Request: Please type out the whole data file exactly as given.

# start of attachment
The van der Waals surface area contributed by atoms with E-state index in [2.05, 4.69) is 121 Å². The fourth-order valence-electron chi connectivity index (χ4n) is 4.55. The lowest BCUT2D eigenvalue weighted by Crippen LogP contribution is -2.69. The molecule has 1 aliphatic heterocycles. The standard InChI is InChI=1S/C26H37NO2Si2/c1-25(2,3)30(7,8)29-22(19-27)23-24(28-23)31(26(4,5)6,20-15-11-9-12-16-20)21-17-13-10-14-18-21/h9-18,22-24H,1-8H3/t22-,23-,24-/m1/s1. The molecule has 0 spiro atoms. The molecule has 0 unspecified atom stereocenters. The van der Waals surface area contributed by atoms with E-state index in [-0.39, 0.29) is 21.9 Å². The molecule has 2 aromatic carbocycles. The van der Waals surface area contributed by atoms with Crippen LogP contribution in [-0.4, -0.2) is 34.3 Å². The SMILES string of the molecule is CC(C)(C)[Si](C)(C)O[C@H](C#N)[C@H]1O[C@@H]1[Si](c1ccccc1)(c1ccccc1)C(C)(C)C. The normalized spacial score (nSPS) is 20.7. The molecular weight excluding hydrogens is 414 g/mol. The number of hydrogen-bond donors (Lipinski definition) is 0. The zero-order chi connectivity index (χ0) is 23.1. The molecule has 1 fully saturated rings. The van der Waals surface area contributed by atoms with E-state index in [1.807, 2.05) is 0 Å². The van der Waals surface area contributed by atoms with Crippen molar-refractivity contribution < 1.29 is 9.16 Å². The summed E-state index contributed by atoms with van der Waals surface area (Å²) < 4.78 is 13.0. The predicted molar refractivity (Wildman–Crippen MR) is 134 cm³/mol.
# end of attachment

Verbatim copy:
The van der Waals surface area contributed by atoms with E-state index in [2.05, 4.69) is 121 Å². The fourth-order valence-electron chi connectivity index (χ4n) is 4.55. The lowest BCUT2D eigenvalue weighted by Crippen LogP contribution is -2.69. The molecule has 1 aliphatic heterocycles. The standard InChI is InChI=1S/C26H37NO2Si2/c1-25(2,3)30(7,8)29-22(19-27)23-24(28-23)31(26(4,5)6,20-15-11-9-12-16-20)21-17-13-10-14-18-21/h9-18,22-24H,1-8H3/t22-,23-,24-/m1/s1. The molecule has 0 spiro atoms. The molecule has 0 unspecified atom stereocenters. The van der Waals surface area contributed by atoms with E-state index in [-0.39, 0.29) is 21.9 Å². The molecule has 2 aromatic carbocycles. The van der Waals surface area contributed by atoms with Crippen LogP contribution in [-0.4, -0.2) is 34.3 Å². The SMILES string of the molecule is CC(C)(C)[Si](C)(C)O[C@H](C#N)[C@H]1O[C@@H]1[Si](c1ccccc1)(c1ccccc1)C(C)(C)C. The normalized spacial score (nSPS) is 20.7. The molecular weight excluding hydrogens is 414 g/mol. The number of hydrogen-bond donors (Lipinski definition) is 0. The zero-order chi connectivity index (χ0) is 23.1. The molecule has 1 fully saturated rings. The van der Waals surface area contributed by atoms with E-state index in [1.807, 2.05) is 0 Å². The van der Waals surface area contributed by atoms with Crippen molar-refractivity contribution < 1.29 is 9.16 Å². The summed E-state index contributed by atoms with van der Waals surface area (Å²) < 4.78 is 13.0. The predicted molar refractivity (Wildman–Crippen MR) is 134 cm³/mol.